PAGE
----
By Dr. Terry Macaluso, Head of School
It’s hitting all of us. The amount of time we’re all spending in front of a screen is not healthy—and I don’t really know what near- or long-term consequences we may find ourselves paying. When we started EPSRemote, classes were longer and there was very little asynchronous work. Now the class periods are briefer, and we’re adding some asynchronous learning (we used to call that homework) to try to break up the time—and we’re finding ourselves back online even when we aren’t in class. This is the next problem we have to solve.
As you’ve watched your children/students work, what are you noticing? If they had books to read instead of an online text, would they use it? Math might even be more effectively learned if we pull out the old lined notebook paper, grab a pencil, and hunker down at the kitchen table. I hesitate to make this next point because I’m not sure I could do it—but—maybe we need to hand write essays and outlines. Maybe notes need to be taken on paper—and not on OneNote. Maybe we start taking screen shots of written work, and sending those in for assessment. (All of these thoughts conditional based on learning needs and diagnoses, of course.)
I’m really just thinking out loud—but I’ve been doing that non-stop for about 2 months now. As I reflect on my own learning evolution amidst the technology revolution, I’m somewhat daunted. I finally finished my dissertation when I acquired an Apple III. It was terrible—but it was new, and it motivated me to finish my degree. The promise was that everything would be more efficient. We’d have more leisure time. Life would be so much better balanced.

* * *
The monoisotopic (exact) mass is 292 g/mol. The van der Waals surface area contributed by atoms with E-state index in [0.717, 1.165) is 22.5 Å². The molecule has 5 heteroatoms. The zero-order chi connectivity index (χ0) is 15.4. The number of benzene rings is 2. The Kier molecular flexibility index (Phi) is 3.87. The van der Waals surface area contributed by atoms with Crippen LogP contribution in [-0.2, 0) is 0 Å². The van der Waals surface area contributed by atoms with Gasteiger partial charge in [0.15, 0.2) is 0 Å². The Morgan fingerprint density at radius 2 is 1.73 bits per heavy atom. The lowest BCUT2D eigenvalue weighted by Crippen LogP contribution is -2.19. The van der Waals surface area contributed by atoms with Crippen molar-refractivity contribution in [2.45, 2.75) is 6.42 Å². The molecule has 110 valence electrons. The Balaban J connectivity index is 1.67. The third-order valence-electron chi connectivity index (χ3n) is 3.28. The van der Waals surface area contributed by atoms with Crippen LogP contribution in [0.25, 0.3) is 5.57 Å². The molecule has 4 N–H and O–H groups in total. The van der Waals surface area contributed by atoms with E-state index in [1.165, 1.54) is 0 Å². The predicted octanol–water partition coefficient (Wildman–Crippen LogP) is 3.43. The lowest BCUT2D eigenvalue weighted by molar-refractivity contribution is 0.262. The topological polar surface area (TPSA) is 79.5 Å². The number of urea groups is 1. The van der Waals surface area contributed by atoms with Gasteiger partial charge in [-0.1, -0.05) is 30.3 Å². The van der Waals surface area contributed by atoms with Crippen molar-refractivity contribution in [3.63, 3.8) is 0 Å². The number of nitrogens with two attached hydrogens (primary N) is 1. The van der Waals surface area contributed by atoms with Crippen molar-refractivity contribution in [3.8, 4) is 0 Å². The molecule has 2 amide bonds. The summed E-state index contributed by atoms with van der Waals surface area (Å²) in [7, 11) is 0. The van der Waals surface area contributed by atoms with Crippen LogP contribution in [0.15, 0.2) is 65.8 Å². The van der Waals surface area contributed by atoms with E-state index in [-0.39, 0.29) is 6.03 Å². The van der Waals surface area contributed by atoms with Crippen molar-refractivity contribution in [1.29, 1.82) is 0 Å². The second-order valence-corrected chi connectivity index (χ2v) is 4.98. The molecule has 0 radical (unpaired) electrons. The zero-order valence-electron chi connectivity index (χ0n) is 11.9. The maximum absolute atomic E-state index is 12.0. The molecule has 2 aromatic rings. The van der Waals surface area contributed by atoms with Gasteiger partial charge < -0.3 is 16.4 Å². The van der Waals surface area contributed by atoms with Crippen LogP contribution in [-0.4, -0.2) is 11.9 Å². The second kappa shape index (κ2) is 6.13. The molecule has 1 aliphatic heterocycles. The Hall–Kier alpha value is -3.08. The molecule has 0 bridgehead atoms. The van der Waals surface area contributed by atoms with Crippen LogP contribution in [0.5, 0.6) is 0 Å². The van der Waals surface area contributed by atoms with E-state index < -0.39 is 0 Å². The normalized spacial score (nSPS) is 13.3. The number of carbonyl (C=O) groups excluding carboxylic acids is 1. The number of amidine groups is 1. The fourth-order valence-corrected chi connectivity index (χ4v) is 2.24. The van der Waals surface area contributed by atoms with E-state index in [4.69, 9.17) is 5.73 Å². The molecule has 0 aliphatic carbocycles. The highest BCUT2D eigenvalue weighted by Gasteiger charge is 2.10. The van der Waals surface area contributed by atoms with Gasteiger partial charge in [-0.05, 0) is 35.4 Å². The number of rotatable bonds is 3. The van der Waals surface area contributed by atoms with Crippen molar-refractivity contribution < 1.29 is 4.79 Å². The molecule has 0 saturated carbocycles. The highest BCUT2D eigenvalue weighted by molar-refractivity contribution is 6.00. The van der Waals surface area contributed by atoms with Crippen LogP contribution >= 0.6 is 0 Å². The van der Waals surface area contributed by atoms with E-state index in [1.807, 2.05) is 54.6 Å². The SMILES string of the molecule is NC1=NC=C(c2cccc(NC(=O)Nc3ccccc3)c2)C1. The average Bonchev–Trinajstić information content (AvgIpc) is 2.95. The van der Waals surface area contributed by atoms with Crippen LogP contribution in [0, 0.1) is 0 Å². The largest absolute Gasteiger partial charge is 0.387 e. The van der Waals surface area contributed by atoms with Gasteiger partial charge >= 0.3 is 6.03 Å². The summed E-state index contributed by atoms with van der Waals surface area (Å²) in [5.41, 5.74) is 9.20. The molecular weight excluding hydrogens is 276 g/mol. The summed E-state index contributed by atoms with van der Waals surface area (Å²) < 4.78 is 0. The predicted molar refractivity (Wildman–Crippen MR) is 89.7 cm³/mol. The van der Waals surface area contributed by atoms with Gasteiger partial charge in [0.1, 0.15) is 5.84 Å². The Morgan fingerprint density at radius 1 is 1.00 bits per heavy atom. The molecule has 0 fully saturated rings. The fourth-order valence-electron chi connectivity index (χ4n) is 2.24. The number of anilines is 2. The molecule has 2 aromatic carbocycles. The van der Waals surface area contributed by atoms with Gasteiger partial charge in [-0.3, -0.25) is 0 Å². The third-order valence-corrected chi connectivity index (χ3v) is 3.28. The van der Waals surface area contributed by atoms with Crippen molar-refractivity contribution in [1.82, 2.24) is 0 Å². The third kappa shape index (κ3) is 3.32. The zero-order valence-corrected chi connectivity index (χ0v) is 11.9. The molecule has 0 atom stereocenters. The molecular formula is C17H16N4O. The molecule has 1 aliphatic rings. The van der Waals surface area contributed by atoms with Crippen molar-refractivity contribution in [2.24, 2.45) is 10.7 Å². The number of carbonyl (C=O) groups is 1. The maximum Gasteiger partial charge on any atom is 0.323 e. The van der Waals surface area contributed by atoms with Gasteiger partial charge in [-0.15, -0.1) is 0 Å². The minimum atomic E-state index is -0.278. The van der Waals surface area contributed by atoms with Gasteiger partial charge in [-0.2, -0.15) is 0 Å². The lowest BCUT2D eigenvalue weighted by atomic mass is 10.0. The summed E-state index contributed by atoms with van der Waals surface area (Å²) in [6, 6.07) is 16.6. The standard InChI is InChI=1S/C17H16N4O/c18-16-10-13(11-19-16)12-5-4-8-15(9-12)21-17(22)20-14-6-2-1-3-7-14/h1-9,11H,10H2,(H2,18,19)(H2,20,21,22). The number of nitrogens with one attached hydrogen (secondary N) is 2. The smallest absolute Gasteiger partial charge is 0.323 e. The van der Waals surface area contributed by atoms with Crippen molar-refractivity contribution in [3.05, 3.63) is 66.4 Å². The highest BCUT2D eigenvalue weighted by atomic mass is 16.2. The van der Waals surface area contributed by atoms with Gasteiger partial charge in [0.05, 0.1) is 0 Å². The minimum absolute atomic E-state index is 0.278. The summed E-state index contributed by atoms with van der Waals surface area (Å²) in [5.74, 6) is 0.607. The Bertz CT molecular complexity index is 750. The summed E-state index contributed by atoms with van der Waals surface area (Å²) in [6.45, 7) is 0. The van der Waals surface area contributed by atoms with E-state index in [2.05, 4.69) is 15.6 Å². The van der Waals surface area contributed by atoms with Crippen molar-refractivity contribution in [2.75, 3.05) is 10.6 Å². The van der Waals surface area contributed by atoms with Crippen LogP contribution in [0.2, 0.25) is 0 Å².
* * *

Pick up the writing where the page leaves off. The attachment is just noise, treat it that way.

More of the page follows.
So……that sort of happened and sort of didn’t. My Apple III didn’t work as often as it did, and I never had confidence in floppy discs. Clearly, we’ve come light years since the 1980’s, but the conversation about the interaction between people and machines has never stopped. That’s a good thing. We’re still conscious of ourselves as distinct from the machine. Right now we have a chance to create deeper understanding about that difference. We have a chance to reintroduce our students to old technology. Remember the Big Chief Tablet (right now Bart Gummere is laughing at me and saying, “Terry, you are the only living person in this region who remembers Big Chief Tablets.”). You get the point.
Look for small opportunities.
To reduce the screen fatigue, think about getting an external monitor [about $130] for your student’s laptop—big screen at home, small computer for school. Also consider a mouse and keyboard.
To encourage screen breaks, sneak a notebook or a journal onto your child’s desk. If you want suggestions for “old technology” check out www.baronfig.com. They have very interesting tools—and their success comes from camouflaging old tools to look nothing like a Big Chief Tablet. There’s some irony there.
-Taken from the April 24, 2020 Community Briefing